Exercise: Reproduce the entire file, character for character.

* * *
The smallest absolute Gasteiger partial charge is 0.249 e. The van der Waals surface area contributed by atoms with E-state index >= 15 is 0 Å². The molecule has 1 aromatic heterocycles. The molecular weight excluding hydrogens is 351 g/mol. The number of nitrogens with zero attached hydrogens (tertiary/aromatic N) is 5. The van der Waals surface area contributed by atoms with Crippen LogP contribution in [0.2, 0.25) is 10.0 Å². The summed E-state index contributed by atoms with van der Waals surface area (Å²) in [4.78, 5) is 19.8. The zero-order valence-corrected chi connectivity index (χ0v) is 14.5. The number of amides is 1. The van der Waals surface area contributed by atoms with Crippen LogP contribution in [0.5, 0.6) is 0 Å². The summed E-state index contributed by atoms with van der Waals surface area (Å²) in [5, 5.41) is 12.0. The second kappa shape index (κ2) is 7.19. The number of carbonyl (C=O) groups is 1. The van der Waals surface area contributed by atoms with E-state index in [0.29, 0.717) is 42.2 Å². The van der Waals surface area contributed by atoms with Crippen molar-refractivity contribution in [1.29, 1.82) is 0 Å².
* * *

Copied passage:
The smallest absolute Gasteiger partial charge is 0.249 e. The van der Waals surface area contributed by atoms with E-state index >= 15 is 0 Å². The molecule has 1 aromatic heterocycles. The molecular weight excluding hydrogens is 351 g/mol. The number of nitrogens with zero attached hydrogens (tertiary/aromatic N) is 5. The van der Waals surface area contributed by atoms with Crippen LogP contribution in [0.2, 0.25) is 10.0 Å². The summed E-state index contributed by atoms with van der Waals surface area (Å²) in [4.78, 5) is 19.8. The zero-order valence-corrected chi connectivity index (χ0v) is 14.5. The number of amides is 1. The van der Waals surface area contributed by atoms with Crippen LogP contribution in [0.5, 0.6) is 0 Å². The summed E-state index contributed by atoms with van der Waals surface area (Å²) in [5, 5.41) is 12.0. The second kappa shape index (κ2) is 7.19. The number of carbonyl (C=O) groups is 1. The van der Waals surface area contributed by atoms with E-state index in [0.29, 0.717) is 42.2 Å². The van der Waals surface area contributed by atoms with Crippen molar-refractivity contribution in [1.29, 1.82) is 0 Å².